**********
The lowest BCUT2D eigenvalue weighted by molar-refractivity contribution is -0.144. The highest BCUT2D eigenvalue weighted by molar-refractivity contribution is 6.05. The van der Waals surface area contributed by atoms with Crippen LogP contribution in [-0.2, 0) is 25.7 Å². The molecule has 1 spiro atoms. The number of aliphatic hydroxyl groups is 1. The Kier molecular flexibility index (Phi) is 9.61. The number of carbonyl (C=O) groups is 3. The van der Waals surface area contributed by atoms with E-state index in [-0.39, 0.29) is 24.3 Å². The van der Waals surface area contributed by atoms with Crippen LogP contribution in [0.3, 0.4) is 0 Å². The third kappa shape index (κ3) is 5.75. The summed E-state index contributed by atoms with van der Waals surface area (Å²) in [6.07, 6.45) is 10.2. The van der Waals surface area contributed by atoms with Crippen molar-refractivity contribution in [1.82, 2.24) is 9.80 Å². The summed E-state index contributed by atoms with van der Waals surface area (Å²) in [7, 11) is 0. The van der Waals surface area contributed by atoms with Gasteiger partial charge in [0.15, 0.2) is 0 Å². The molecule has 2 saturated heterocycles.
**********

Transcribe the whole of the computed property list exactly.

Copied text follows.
The lowest BCUT2D eigenvalue weighted by molar-refractivity contribution is -0.144. The highest BCUT2D eigenvalue weighted by molar-refractivity contribution is 6.05. The van der Waals surface area contributed by atoms with Crippen LogP contribution in [-0.2, 0) is 25.7 Å². The molecule has 1 spiro atoms. The number of aliphatic hydroxyl groups is 1. The Kier molecular flexibility index (Phi) is 9.61. The number of carbonyl (C=O) groups is 3. The van der Waals surface area contributed by atoms with E-state index in [-0.39, 0.29) is 24.3 Å². The van der Waals surface area contributed by atoms with Crippen LogP contribution in [0.3, 0.4) is 0 Å². The third kappa shape index (κ3) is 5.75. The summed E-state index contributed by atoms with van der Waals surface area (Å²) in [6.07, 6.45) is 10.2. The van der Waals surface area contributed by atoms with Crippen molar-refractivity contribution in [1.82, 2.24) is 9.80 Å². The summed E-state index contributed by atoms with van der Waals surface area (Å²) in [7, 11) is 0. The van der Waals surface area contributed by atoms with Gasteiger partial charge in [0.15, 0.2) is 0 Å². The molecule has 2 saturated heterocycles.